This three-day Seminar focuses on both planning and presenting effective teacher workshops. Planning: Participants identify core strategies from their work with students that can be transferred to teachers, develop a clear understanding of what teachers want and need from professional learning, and identify the characteristics of effective workshops. Presenting: Participants examine workshop components, carefully deconstruct and reshape each from a presentation perspective, and develop their presentation and communication skills to maximize teacher involvement and learning. By the end of the Seminar participants will have begun to develop a written plan that outlines the content and structure for their workshop as well as a comprehensive presentation plan.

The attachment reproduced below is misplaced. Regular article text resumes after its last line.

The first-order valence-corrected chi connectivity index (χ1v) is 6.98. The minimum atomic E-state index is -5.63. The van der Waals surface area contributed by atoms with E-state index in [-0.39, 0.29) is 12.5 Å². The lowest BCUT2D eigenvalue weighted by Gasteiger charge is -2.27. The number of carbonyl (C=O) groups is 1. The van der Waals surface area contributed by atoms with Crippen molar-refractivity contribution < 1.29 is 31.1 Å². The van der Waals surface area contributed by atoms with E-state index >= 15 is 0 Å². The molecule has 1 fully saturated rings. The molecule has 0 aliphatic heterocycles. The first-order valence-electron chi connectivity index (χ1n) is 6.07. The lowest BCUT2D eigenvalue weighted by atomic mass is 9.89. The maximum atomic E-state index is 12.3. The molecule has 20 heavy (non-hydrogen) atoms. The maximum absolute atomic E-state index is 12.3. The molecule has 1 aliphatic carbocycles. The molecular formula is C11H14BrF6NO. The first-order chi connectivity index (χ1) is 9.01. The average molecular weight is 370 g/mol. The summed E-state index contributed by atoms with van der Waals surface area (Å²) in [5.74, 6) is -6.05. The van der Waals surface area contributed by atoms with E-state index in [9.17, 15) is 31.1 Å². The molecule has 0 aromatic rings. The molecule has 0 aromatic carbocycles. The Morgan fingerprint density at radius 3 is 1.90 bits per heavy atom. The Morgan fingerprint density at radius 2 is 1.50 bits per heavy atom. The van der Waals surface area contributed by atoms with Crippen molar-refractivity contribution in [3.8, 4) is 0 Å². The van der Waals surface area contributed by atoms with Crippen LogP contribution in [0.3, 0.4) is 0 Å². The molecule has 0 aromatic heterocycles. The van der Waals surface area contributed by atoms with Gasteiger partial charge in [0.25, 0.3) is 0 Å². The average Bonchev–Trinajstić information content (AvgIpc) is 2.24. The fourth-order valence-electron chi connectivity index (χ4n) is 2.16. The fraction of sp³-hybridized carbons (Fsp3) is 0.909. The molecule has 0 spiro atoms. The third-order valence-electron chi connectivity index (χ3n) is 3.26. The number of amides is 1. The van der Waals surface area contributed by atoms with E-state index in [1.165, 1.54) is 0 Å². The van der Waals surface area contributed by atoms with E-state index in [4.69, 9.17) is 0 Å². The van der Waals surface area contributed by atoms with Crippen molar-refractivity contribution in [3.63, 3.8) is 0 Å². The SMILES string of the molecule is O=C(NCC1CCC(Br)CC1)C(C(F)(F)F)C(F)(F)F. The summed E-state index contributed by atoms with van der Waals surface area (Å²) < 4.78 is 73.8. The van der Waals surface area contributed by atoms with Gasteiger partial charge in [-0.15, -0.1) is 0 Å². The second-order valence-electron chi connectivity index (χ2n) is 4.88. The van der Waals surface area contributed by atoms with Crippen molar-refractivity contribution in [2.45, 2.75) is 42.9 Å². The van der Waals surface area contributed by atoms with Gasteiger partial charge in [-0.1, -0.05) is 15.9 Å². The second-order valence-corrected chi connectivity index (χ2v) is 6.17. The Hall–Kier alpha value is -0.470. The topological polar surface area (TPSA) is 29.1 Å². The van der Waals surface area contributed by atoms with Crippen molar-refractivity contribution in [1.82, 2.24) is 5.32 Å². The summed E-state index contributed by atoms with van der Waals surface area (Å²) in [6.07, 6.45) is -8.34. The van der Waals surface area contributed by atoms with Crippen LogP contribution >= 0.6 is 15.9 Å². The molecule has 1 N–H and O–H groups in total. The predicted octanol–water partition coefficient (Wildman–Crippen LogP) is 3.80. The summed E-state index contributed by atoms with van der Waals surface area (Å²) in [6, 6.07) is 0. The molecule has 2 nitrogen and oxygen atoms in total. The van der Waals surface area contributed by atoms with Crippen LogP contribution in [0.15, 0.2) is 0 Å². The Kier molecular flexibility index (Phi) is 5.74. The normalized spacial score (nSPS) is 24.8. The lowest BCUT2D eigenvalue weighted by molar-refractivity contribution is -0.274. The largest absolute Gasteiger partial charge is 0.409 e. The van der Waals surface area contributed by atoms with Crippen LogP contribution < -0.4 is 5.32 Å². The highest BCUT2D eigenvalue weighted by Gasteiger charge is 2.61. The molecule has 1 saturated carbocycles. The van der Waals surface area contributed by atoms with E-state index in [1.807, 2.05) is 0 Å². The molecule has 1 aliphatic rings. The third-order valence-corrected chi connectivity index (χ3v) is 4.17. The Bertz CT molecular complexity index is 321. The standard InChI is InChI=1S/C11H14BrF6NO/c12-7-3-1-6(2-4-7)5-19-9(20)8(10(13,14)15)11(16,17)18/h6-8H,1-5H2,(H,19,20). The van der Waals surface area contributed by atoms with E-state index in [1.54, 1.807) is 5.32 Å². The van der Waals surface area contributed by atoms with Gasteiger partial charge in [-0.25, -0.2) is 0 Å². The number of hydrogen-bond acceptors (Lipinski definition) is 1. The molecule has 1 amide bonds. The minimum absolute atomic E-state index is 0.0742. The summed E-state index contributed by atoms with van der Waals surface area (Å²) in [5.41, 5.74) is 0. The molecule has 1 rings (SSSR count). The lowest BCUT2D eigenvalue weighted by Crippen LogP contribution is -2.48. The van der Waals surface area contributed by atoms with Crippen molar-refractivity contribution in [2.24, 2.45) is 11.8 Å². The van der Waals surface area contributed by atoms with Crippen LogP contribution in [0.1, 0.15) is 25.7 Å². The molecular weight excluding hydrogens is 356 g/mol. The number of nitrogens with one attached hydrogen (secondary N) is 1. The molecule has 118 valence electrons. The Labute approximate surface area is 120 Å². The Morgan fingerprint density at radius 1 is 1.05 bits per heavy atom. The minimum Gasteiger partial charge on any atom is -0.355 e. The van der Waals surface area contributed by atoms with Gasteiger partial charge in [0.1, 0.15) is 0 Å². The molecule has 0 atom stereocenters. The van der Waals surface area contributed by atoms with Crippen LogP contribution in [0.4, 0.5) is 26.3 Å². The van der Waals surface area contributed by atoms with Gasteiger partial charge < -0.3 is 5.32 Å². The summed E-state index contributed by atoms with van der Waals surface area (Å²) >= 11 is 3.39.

“The rigor of Kennedy Center’s Seminar crystallized my own experience and knowledge. It helped me to know what I know. And, more than that—it offered me a format to create, present, and evaluate my work.” – Seminar participant
    • Arts Coaching: A Personalized Approach to Teachers’ Professional Learning
      Providing teachers with new instructional strategies at professional development workshops is an important first step in helping teachers’ adopt new practices. It is also important to consider ways to provide ongoing support to help teachers implement the new practices in the classroom. Enter Arts Coaches, teaching artists who work one-to-one with teachers to help them make the leap from workshop to classroom practice. This two-day Seminar guides highly experienced teaching artists in developing an understanding of and process for effective coaching.